What makes a CPU a CPU?

Read more
Thunderbolt 4: everything you need to know
Dell XPS 13 2019 review (9380)

Thunderbolt 4 is the latest generation of Intel's Thunderbolt technology, and though it doesn't revolutionize the standard, it does shore it up in ways that make it far more of a high-performance guarantee than competing standards like USB4. However, the tech may not be all about raising the minimums. Intel has demonstrated Thunderbolt as being capable of far greater performance; it just hasn't implemented it yet.

Here's what you need to know about Thunderbolt 4 to make the most of this high-speed and high-performance connection standard.

Read more
Everything you need to know about mini-ITX
Product image of the Cooler Master Masterbox NR200 mini-ITX case in white and black.

The mini-ITX platform is more popular today than ever. Its compact sizing with high-performance potential makes it great for gamers, content creators, and enthusiasts who seek a small yet capable system. In this guide, we will shed some light and explain everything that you need to know about mini-ITX and how you might want to go about building or buying one in the future.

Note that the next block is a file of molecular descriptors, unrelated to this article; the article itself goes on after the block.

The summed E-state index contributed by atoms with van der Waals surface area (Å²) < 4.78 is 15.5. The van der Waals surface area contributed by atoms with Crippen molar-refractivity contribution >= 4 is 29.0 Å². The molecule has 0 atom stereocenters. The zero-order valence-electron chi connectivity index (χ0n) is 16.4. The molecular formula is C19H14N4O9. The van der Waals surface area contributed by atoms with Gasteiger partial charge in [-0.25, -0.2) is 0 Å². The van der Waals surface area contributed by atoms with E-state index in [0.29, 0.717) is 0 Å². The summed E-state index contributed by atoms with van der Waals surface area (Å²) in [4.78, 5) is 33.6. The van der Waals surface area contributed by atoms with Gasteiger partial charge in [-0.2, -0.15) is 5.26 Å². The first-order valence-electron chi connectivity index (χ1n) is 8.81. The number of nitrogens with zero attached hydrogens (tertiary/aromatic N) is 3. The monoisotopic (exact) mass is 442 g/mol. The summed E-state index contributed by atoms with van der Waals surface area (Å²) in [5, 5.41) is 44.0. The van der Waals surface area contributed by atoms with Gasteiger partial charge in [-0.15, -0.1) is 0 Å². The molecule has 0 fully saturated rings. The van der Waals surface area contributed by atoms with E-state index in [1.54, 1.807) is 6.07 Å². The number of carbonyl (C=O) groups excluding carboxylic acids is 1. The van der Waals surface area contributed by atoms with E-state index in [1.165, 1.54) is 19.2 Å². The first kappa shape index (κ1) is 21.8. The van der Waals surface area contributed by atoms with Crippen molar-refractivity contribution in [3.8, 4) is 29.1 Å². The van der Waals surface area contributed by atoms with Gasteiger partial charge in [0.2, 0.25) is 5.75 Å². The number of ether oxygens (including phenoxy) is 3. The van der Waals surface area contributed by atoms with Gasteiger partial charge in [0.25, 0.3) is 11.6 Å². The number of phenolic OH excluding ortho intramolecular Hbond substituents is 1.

What is mini-ITX?
Mini-ITX is a small form factor (SFF) standard for motherboards and computer cases that was developed by VIA Technologies in 2001. Its main purpose was to allow for compact and space-efficient computer systems while retaining the basic functionality of a standard desktop computer.

The mini-ITX platform is smaller than the more common ATX and micro-ATX standards. Most commonly used mini-ITX motherboards measure 170mm x 170mm (6.7 inches x 6.7 inches) and typically feature a single PCIe expansion slot, two RAM slots, and a variety of I/O ports for USB, SATA, audio, and networking. Despite their small size, mini-ITX motherboards are capable of supporting full-sized CPUs, memory, and storage devices, thus making them suitable for a wide range of computing tasks.

Read more